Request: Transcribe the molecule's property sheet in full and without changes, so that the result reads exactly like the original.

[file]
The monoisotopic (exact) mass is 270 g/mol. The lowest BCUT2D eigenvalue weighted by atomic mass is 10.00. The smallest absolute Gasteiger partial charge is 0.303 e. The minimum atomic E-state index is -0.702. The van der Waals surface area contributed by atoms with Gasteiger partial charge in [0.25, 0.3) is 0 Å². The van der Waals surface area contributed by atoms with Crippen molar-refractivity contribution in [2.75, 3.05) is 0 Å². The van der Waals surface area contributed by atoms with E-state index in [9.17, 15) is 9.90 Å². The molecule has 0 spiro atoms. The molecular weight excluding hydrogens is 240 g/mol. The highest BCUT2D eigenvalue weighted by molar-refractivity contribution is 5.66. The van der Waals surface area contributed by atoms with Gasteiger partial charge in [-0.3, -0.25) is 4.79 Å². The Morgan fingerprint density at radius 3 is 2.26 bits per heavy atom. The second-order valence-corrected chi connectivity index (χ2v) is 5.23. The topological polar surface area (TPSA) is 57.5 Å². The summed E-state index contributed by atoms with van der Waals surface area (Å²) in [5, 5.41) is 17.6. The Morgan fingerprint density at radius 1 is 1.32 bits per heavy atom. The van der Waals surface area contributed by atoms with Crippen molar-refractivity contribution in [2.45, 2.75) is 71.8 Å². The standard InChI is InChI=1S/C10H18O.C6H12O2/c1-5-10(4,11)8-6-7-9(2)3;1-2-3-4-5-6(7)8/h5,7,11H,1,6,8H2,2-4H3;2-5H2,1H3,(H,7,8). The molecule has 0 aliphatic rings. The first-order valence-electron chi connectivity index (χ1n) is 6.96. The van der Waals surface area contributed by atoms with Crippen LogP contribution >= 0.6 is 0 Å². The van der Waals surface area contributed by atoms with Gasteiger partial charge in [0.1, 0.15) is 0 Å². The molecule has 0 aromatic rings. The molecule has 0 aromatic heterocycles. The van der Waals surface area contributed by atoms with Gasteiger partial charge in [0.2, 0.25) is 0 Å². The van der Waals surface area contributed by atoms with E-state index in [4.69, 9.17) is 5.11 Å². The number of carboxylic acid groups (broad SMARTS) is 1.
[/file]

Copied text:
The monoisotopic (exact) mass is 270 g/mol. The lowest BCUT2D eigenvalue weighted by atomic mass is 10.00. The smallest absolute Gasteiger partial charge is 0.303 e. The minimum atomic E-state index is -0.702. The van der Waals surface area contributed by atoms with Gasteiger partial charge in [0.25, 0.3) is 0 Å². The van der Waals surface area contributed by atoms with Crippen molar-refractivity contribution in [2.75, 3.05) is 0 Å². The van der Waals surface area contributed by atoms with E-state index in [9.17, 15) is 9.90 Å². The molecule has 0 spiro atoms. The molecular weight excluding hydrogens is 240 g/mol. The highest BCUT2D eigenvalue weighted by molar-refractivity contribution is 5.66. The van der Waals surface area contributed by atoms with Gasteiger partial charge in [-0.3, -0.25) is 4.79 Å². The Morgan fingerprint density at radius 3 is 2.26 bits per heavy atom. The second-order valence-corrected chi connectivity index (χ2v) is 5.23. The topological polar surface area (TPSA) is 57.5 Å². The summed E-state index contributed by atoms with van der Waals surface area (Å²) in [5, 5.41) is 17.6. The Morgan fingerprint density at radius 1 is 1.32 bits per heavy atom. The van der Waals surface area contributed by atoms with Crippen molar-refractivity contribution in [2.45, 2.75) is 71.8 Å². The standard InChI is InChI=1S/C10H18O.C6H12O2/c1-5-10(4,11)8-6-7-9(2)3;1-2-3-4-5-6(7)8/h5,7,11H,1,6,8H2,2-4H3;2-5H2,1H3,(H,7,8). The molecule has 0 aliphatic rings. The first-order valence-electron chi connectivity index (χ1n) is 6.96. The van der Waals surface area contributed by atoms with Crippen LogP contribution >= 0.6 is 0 Å². The van der Waals surface area contributed by atoms with Gasteiger partial charge in [0.1, 0.15) is 0 Å². The molecule has 0 aromatic rings. The molecule has 0 aromatic heterocycles. The van der Waals surface area contributed by atoms with Gasteiger partial charge in [0.2, 0.25) is 0 Å². The van der Waals surface area contributed by atoms with E-state index in [4.69, 9.17) is 5.11 Å². The number of carboxylic acid groups (broad SMARTS) is 1.